• richard

        Many are just anti “the big lie”….that somehow we can get infinite resources out of a finite planet……Pretty hard to see how they will lose that excuse??

        • Eric Bjerregaard

          The big lie? Do you mean the claim that organic can feed the world? If so, with what inputs will they fertilize the Sahel, Iowa, Texas, Alberta, and large areas in Brazil? Truth is that calming down, and looking at what hyper, first officer and others have been writing will be in your best interest. None of them has advocated anything that will increase pollution, destroy soil, or get infinite resources from a finite planet. Truth is all those resources will eventually be recycled somehow. We have to find cost effective ways of doing so.

          • richard

            Not my claim pal, just more of patronizing and sophistry…..The” big lie” is that modern agriculture is progressive….and sustainable……The truth is the the entire spectre of industrial agriculture has been externalized to the environment…..privatize the profits, socialize the costs…….Polluted watersheds, rampant weed, pest, disease and and antibiotic resistance, health care costs spiralling out of control and the public left to finance the reconciling the entire mess…..the actual cost of agribiz hubris. When you and your ilk are finally dragged out on the carpet into the new world of full cost accounting, you will rapidly sober from your kool aid high to the realization that the only way to conserve resources is not to waste them and the only way to clean up your mess is not to create it. The flight from complexity rampant in modern agriculture… the complete lack of situational awareness in ecosystem management is utterly laughable except its so damn serious. It gives one pause to consider that in the midst of The Sixth Mass Extinction that we are rapidly becoming canaries in our own mineshaft. What a sad fate for a race of angels…..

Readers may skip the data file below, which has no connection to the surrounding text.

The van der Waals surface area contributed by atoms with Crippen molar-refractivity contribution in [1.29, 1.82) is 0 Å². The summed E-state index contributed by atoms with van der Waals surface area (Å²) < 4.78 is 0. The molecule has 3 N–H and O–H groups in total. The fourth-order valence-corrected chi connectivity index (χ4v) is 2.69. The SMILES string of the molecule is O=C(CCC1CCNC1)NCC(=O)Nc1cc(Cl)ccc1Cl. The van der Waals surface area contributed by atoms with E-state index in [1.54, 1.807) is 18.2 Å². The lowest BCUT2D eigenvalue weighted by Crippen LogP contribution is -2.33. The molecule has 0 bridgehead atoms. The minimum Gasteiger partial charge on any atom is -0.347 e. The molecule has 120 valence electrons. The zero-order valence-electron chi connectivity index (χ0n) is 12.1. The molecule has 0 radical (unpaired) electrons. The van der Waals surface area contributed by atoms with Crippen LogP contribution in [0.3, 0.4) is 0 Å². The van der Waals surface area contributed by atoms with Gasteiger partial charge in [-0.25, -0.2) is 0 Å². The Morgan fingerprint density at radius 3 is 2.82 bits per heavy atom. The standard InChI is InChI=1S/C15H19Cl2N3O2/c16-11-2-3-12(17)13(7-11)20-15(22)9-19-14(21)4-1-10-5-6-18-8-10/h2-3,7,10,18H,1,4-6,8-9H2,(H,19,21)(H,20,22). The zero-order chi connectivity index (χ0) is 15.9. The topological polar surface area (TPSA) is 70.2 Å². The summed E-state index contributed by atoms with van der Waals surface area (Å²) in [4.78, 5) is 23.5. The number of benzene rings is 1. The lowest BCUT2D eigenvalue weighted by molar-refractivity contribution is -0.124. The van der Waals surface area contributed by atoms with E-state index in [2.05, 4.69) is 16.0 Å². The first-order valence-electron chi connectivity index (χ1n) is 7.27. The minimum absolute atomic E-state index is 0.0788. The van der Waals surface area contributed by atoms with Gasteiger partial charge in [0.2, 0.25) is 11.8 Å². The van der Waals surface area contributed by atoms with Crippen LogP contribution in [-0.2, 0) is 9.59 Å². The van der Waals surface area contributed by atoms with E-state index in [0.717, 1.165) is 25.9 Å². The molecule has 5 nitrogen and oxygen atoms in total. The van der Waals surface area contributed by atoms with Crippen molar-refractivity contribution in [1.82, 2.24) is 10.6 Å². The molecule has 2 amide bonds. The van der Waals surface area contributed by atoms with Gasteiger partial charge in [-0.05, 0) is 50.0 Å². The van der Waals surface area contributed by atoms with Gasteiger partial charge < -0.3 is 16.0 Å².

• Eric Bjerregaard

            “privatize the profits” Guess what the profits already belong to private entities. So, wrong again. The lefty side of you is showing. Without profit you have no resources to invest in future advances. Profit is a good thing. “situational analyses” That is what I have been advocating all along. There is a deficiency. G.R. can minimize it quickly and is a long term solution. quit trying to stop humanitarian progress.

          • richard

            Sorry not a socialist…a self avowed entrepenueur…nice try….but weak….I figured you would avoid the hard question about costs with your glib mini lecture on profits…..Thanx for the news captain obvious? The real difference between you and I is the fact that I have no fear of exposing the hypocrisy in industrial agriculture….and sadly you epitomize it. Relative ideological terms like efficiency, productivity and progress have zero meaning when confronted with the reality that a significant portion of actual costs in agriculture are externalized to the environment. When political pressure and ecological breakdown force you and the cult of denial into full cost accounting your dogmatic assertions will reveal themselves as truly weak, much like your patronizing of anyone who disagrees with you. The fact is its the revelations are already coming down….which is why you and your cohorts in the cult are continually left spinning your wheels to the tune of “Better living through denial”.

          • Eric Bjerregaard

            I doubt that my use of several hundred cubic yards of horse stall muck as mulch epitomizes industrial agriculture. And if you don’t want an economics lesson. Do not use phrases like privatize profits. What was I supposed to think?

          • richard

            you’re practically organic…..and therefore understand it is verboten to externalize the cost of your waste into the environment. Ecology and economy are the same thing….we’re too immature as a race to acknowledge this fact.

          • Eric Bjerregaard

            This is why I have been trying to get you to read the other posters comments more thoroughly. Hyper, for example criticizes organic, but there is no reason to assume he would criticize my mulching a greenhouse floor prior to planting pineapple suckers. I use some chemical ferts, some “organic. I use synthetic pryethrin usually, on my wonderful fire ants. I do not want to ever be beholden to a particular philosophy or method. I often use coffee grounds to kill insects. I do what I consider to be cost effective and to my and my customers long term benefit. When the level of fear I detect in my customers goes down I may grow some BT corn. Using my methods.

  • hyperzombie